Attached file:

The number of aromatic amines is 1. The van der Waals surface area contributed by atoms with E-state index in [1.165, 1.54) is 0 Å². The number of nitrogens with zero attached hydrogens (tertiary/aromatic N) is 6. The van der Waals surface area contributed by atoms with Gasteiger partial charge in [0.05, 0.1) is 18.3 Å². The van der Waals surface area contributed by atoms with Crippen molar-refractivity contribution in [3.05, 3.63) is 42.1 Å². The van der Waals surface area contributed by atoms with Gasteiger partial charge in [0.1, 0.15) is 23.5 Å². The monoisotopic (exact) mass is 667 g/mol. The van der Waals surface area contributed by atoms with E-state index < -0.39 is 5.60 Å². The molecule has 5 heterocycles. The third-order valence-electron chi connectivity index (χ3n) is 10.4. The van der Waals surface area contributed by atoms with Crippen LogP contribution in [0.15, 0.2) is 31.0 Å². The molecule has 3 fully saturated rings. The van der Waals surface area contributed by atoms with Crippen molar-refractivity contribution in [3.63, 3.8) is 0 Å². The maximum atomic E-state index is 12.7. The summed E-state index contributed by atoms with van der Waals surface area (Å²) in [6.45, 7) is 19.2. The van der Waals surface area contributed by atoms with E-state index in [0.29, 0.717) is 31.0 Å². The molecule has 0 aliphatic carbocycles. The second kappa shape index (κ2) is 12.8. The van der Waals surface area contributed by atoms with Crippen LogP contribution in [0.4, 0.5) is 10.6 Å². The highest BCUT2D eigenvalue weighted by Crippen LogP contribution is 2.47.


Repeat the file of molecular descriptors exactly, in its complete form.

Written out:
The number of aromatic amines is 1. The van der Waals surface area contributed by atoms with E-state index in [1.165, 1.54) is 0 Å². The number of nitrogens with zero attached hydrogens (tertiary/aromatic N) is 6. The van der Waals surface area contributed by atoms with Gasteiger partial charge in [0.05, 0.1) is 18.3 Å². The van der Waals surface area contributed by atoms with Crippen molar-refractivity contribution in [3.05, 3.63) is 42.1 Å². The van der Waals surface area contributed by atoms with Gasteiger partial charge in [0.1, 0.15) is 23.5 Å². The monoisotopic (exact) mass is 667 g/mol. The van der Waals surface area contributed by atoms with E-state index < -0.39 is 5.60 Å². The molecule has 5 heterocycles. The third-order valence-electron chi connectivity index (χ3n) is 10.4. The van der Waals surface area contributed by atoms with Crippen LogP contribution in [0.15, 0.2) is 31.0 Å². The molecule has 3 fully saturated rings. The van der Waals surface area contributed by atoms with Crippen molar-refractivity contribution in [3.63, 3.8) is 0 Å². The maximum atomic E-state index is 12.7. The summed E-state index contributed by atoms with van der Waals surface area (Å²) in [6.45, 7) is 19.2. The van der Waals surface area contributed by atoms with E-state index in [0.29, 0.717) is 31.0 Å². The molecule has 0 aliphatic carbocycles. The second kappa shape index (κ2) is 12.8. The van der Waals surface area contributed by atoms with Crippen LogP contribution in [0.4, 0.5) is 10.6 Å². The highest BCUT2D eigenvalue weighted by Crippen LogP contribution is 2.47.